Faust - Faust (1971), So Far (1972), The Faust Tapes (1973), Faust IV (1974), and Faust V (unreleased, 1975). Krautrock pranksters who toed the line between the VU and minimalist composition. Their first album has only three tracks and their second nine. Both share a fearless sense of experimentalism (which you get in all krautrock, really) and a heavy sense of psychedelic freakout that Faust manages, somehow, to make sort of light and jokey, too. The Faust Tapes is either a sliced-up (26 tracks in 43 minutes) single composition or a stitched-together group of fragments of the band fucking around. It's brilliant, although inaccessible to anyone who is not thoroughly soaked in the band's aesthetic. Faust IV is their most user-friendly album (from the first run of the band, that is), with actual songs, including the jokey-brilliant "Krautrock," which is both a satire of the genre's excesses and one of the best examples of the form, and "Jennifer," a simple pop song built on one of the deepest, most wobbly basslines outside of dub. Faust V is the unreleased demos for their aborted fifth album, which was well underway when Virgin Records pulled the plug and the band disbursed. Pretty great stuff, though, and easily found on music blogs. They reformed in the 90s and have been playing shows, making albums with current avant-electronica musicians,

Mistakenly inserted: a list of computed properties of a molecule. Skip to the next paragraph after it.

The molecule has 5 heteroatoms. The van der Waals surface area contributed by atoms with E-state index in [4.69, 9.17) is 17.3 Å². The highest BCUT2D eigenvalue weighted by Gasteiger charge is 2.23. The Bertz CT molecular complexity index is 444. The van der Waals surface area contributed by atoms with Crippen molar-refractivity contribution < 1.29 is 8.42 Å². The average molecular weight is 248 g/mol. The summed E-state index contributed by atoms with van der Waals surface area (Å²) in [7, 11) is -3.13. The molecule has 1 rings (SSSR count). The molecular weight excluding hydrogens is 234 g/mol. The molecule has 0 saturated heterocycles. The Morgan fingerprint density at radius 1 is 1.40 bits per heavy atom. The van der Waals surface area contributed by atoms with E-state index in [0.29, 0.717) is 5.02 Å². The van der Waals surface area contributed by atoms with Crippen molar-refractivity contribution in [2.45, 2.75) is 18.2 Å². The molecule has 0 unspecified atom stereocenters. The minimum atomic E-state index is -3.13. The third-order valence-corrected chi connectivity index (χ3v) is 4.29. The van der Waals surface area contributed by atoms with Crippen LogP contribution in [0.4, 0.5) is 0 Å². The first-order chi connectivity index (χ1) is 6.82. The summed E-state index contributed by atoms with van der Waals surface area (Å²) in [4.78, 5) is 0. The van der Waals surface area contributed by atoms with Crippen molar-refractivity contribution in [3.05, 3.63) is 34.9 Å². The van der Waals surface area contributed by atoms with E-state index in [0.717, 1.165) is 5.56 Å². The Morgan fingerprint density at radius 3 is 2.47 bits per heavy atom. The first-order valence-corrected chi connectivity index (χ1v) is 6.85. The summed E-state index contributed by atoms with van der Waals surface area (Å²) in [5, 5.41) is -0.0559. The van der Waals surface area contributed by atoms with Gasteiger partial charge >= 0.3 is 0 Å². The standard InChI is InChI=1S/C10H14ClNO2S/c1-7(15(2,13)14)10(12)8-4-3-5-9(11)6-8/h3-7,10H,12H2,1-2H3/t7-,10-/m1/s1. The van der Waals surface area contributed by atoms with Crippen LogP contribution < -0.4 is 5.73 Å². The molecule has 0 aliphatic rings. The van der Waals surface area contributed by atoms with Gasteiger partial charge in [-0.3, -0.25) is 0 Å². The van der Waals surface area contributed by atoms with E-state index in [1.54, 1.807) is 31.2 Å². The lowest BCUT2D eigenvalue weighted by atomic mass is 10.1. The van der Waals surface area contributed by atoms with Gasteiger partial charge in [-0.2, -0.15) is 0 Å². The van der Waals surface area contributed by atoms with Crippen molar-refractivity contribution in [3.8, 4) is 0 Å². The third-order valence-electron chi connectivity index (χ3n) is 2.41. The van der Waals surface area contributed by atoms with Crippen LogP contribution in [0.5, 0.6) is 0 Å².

and the like. But I haven't checked out those albums.

Fazil Say - Stravinsky: Le Sacre du Printemps (2000). As you may know, Stravinsky's The Rites of Spring can either be performed for orchestra or solo piano. This is one of the latter versions, and I love it.